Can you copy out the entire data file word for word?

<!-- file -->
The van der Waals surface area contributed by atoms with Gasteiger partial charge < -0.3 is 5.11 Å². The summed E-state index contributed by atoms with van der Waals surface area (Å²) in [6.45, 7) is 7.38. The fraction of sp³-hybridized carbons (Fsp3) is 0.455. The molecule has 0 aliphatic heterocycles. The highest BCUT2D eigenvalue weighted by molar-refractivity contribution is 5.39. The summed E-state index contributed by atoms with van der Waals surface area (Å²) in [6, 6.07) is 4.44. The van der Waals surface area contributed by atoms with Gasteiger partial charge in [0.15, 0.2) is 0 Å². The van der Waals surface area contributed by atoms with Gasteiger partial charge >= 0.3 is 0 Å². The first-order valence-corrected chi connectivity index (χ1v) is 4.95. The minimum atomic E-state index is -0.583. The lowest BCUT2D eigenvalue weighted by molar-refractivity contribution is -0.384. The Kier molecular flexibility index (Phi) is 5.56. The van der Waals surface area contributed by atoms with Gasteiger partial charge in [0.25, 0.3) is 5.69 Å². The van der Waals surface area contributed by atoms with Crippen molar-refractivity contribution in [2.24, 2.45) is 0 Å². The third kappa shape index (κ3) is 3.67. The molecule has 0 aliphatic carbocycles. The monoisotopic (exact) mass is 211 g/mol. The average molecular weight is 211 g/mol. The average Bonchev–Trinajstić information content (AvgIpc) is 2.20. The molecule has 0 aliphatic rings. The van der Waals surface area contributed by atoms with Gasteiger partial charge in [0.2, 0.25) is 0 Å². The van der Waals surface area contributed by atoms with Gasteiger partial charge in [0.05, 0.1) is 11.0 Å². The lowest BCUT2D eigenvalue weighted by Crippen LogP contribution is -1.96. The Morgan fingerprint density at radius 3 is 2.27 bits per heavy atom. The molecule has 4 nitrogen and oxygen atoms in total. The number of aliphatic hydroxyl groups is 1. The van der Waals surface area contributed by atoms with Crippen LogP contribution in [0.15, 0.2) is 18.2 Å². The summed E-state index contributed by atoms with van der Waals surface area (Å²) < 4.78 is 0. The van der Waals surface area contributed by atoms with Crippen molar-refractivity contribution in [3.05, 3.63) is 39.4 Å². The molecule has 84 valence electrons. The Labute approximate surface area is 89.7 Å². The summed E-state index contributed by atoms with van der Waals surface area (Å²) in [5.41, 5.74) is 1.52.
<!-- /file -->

The van der Waals surface area contributed by atoms with Gasteiger partial charge < -0.3 is 5.11 Å². The summed E-state index contributed by atoms with van der Waals surface area (Å²) in [6.45, 7) is 7.38. The fraction of sp³-hybridized carbons (Fsp3) is 0.455. The molecule has 0 aliphatic heterocycles. The highest BCUT2D eigenvalue weighted by molar-refractivity contribution is 5.39. The summed E-state index contributed by atoms with van der Waals surface area (Å²) in [6, 6.07) is 4.44. The van der Waals surface area contributed by atoms with Gasteiger partial charge in [0.15, 0.2) is 0 Å². The van der Waals surface area contributed by atoms with Gasteiger partial charge >= 0.3 is 0 Å². The first-order valence-corrected chi connectivity index (χ1v) is 4.95. The minimum atomic E-state index is -0.583. The lowest BCUT2D eigenvalue weighted by molar-refractivity contribution is -0.384. The Kier molecular flexibility index (Phi) is 5.56. The van der Waals surface area contributed by atoms with Gasteiger partial charge in [0.25, 0.3) is 5.69 Å². The van der Waals surface area contributed by atoms with Crippen molar-refractivity contribution in [2.24, 2.45) is 0 Å². The third kappa shape index (κ3) is 3.67. The molecule has 0 aliphatic carbocycles. The monoisotopic (exact) mass is 211 g/mol. The average molecular weight is 211 g/mol. The average Bonchev–Trinajstić information content (AvgIpc) is 2.20. The molecule has 0 aliphatic rings. The van der Waals surface area contributed by atoms with Gasteiger partial charge in [0.2, 0.25) is 0 Å². The van der Waals surface area contributed by atoms with Gasteiger partial charge in [0.05, 0.1) is 11.0 Å². The lowest BCUT2D eigenvalue weighted by Crippen LogP contribution is -1.96. The Morgan fingerprint density at radius 3 is 2.27 bits per heavy atom. The molecule has 4 nitrogen and oxygen atoms in total. The number of aliphatic hydroxyl groups is 1. The van der Waals surface area contributed by atoms with Crippen LogP contribution in [0.15, 0.2) is 18.2 Å². The summed E-state index contributed by atoms with van der Waals surface area (Å²) < 4.78 is 0. The van der Waals surface area contributed by atoms with Crippen molar-refractivity contribution in [3.05, 3.63) is 39.4 Å². The molecule has 84 valence electrons. The Labute approximate surface area is 89.7 Å². The summed E-state index contributed by atoms with van der Waals surface area (Å²) in [5.41, 5.74) is 1.52.